Big and Small Farm Income Ideas

Goat yoga, llama walks, and corn mazes are just a few of the many options out there for nontraditional revenue streams.

By Kirsten Lie-Nielsen
Updated on September 2, 2022
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by Pembrokeshire Llamas
Visitors can enjoy the llama walks at Pembrokeshire Llamas in Pembrokeshire, Wales.

Looking for a side business for your farm, or profitable hobby farm ideas? Gain some tips and inspiration from these big and small farm income ideas.

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You’ve probably heard the joke about how to make $1 million in farming: You have to start with $2 million. Farming is a notoriously tough profession to earn a profit in, and those margins are particularly tight if you operate a small farm or are trying to break even with a backyard homestead. In fact, according to the U.S. Department of Agriculture, most small farms rely on off-farm income to keep afloat.

Based on the profitability of your farm products, making money just by selling your products can be tough. Relying on traditional models, such as farmers markets and roadside farmstands, to sell eggs, dairy, meat, and more can provide a small farm with supplemental cash, but it rarely does more than cover costs. Instead, more and more backyard farmers are considering alternative options of producing an income that can keep them on the farm without relying on a crop as their sole source.

Profitable Hobby Farm Ideas: Community Goats and Llamas

Hope Hall of Sunflower Farm Creamery in Cumberland, Maine, brought home her first pair of goats in 2008. At that time, she never imagined having more than a couple, but since then, her small dairy farm has grown to more than 30 goats as well as a thriving farmstand and cheese kitchen. As a small home dairy, she knew it would be almost impossible to make a living simply from the goat cheese and goat kid sales. So, about a decade ago, she started offering “kid snuggling” visits — opportunities to play with her baby goats every spring — for friends, neighbors, and the community. It was a way to bring people to the farm, and it created a bond between her customers and her goats that made her products seem all the more special, in a way lifting the curtain between produce and process.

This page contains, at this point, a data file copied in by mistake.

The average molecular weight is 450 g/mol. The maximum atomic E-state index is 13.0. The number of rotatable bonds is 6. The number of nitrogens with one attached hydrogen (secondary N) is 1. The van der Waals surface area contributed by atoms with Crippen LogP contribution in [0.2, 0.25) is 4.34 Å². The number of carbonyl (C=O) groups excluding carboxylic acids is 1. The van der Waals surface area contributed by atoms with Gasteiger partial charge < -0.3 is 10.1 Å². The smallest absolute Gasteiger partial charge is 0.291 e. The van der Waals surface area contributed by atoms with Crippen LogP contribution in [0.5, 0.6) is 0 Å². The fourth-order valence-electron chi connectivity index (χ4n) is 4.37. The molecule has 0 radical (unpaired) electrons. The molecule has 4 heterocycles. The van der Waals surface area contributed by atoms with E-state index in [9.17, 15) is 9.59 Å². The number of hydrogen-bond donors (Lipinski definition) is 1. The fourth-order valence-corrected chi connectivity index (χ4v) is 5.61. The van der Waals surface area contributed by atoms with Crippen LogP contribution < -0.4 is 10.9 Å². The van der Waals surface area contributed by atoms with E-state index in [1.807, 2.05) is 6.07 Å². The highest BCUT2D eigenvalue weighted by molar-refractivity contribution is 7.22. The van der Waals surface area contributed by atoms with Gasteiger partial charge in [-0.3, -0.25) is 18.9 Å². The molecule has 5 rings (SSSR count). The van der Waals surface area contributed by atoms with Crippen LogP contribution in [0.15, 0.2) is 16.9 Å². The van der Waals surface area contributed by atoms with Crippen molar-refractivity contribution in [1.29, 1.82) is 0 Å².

A young girl stands between two goats with her arms around them.

Nowadays, Hall offers regular goat yoga sessions; maintains a thriving YouTube channel with videos of her goat kids; has published children’s books about the goats; hosts “Put the Babies to Bed” nights, where children can read the goat kids bedtime stories; and even sells “golden tickets” for private visits and photo shoots on her farm during kidding season. These profitable hobby farm ideas have turned her small dairy into a thriving business.

Hall isn’t the only one offering unique, immersive farm visits. Matt Yorke owns and operates Pembrokeshire Llamas, a farm that offers “llama walks” in Pembrokeshire, Wales. He’s been running the llama treks for seven years. After having walked with llamas himself and following a health scare, Yorke fostered a newfound determination to live his llama farm dreams, so he purchased an 1870s farm and his first llamas in 2016. While the farm does have pigs, poultry, and much more, it’s the llama walks that provide a booming business.

“The whole egg-and-chicken situation is pennies in comparison — the llamas actually subsidize the egg business,” Yorke says. Part of this is because of the low cost of keeping llamas, which are particularly low-maintenance animals. Since its beginnings in 2016, Pembrokeshire Llamas has been featured on BBC News and in The Independent, among many other publications, and it continues to see high demand for scenic treks with llamas in the beautiful Welsh countryside. And Yorke isn’t afraid to branch out into other llama-related opportunities. Notably, he created a delivery-by-llama service when many people were on lockdown during the COVID-19 pandemic to bring essentials to those within llama-walking distance of his farm.

Llamas meander around a green lawn among people doing yoga.

Both Pembrokeshire Llamas and Sunflower Farm Creamery have also added Airbnb stays to their farms. Upgrading existing farm buildings or adding cabins to a farm can quickly turn your land into a destination for visitors, and today, many travelers are actively looking for “farm stays” when planning a vacation — especially ones that involve visiting animals. According to a 2019 article in Vox, farm stays between February 2018 and February 2019 accounted for more than 745,000 nights booked through Airbnb, with hosts earning more than $81 million.

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Big and Small Farm Income Ideas per Your Preference

Farm stays do require suitable infrastructure and a farmer willing and able to be a gracious host to a steady stream of guests. To make a destination unique and create demand for it, ensure your farm accommodations are comfortable and clean, and consider what could make your place distinctive. The ability to see, pet, and sometimes sleep next to livestock will enthrall many guests, while more quirky building options, such as beautiful A-frames or geodesic domes, will attract others. Building and maintaining spaces like these does require investment and time, while one-day visits to participate in llama walks, goat yoga, and even corn mazes can work better for farms without the space or desire for regular overnight guests.